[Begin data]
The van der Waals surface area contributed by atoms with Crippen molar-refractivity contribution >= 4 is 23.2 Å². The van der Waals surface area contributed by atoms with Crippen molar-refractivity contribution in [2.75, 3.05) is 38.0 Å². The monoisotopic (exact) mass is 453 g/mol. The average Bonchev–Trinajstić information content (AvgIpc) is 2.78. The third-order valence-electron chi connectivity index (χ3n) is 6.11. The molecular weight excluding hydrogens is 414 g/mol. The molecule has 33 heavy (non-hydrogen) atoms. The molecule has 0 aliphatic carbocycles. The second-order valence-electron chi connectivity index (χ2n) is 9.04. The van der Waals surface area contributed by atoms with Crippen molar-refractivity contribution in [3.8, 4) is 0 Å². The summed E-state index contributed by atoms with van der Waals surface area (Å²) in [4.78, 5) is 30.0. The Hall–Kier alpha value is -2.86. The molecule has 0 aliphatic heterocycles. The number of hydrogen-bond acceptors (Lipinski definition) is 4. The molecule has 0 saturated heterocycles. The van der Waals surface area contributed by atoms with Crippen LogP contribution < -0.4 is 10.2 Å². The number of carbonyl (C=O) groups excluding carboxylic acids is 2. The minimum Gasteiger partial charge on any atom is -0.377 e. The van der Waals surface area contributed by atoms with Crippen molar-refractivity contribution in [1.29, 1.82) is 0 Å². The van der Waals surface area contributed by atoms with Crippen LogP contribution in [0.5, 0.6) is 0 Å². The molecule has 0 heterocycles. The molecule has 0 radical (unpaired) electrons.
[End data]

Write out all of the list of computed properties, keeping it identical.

The van der Waals surface area contributed by atoms with Crippen molar-refractivity contribution >= 4 is 23.2 Å². The van der Waals surface area contributed by atoms with Crippen molar-refractivity contribution in [2.75, 3.05) is 38.0 Å². The monoisotopic (exact) mass is 453 g/mol. The average Bonchev–Trinajstić information content (AvgIpc) is 2.78. The third-order valence-electron chi connectivity index (χ3n) is 6.11. The molecular weight excluding hydrogens is 414 g/mol. The molecule has 33 heavy (non-hydrogen) atoms. The molecule has 0 aliphatic carbocycles. The second-order valence-electron chi connectivity index (χ2n) is 9.04. The van der Waals surface area contributed by atoms with Crippen molar-refractivity contribution in [3.8, 4) is 0 Å². The summed E-state index contributed by atoms with van der Waals surface area (Å²) in [4.78, 5) is 30.0. The Hall–Kier alpha value is -2.86. The molecule has 0 aliphatic heterocycles. The number of hydrogen-bond acceptors (Lipinski definition) is 4. The molecule has 0 saturated heterocycles. The van der Waals surface area contributed by atoms with Crippen LogP contribution < -0.4 is 10.2 Å². The number of carbonyl (C=O) groups excluding carboxylic acids is 2. The minimum Gasteiger partial charge on any atom is -0.377 e. The van der Waals surface area contributed by atoms with Crippen molar-refractivity contribution in [1.29, 1.82) is 0 Å². The van der Waals surface area contributed by atoms with Crippen LogP contribution in [0.5, 0.6) is 0 Å². The molecule has 0 heterocycles. The molecule has 0 radical (unpaired) electrons.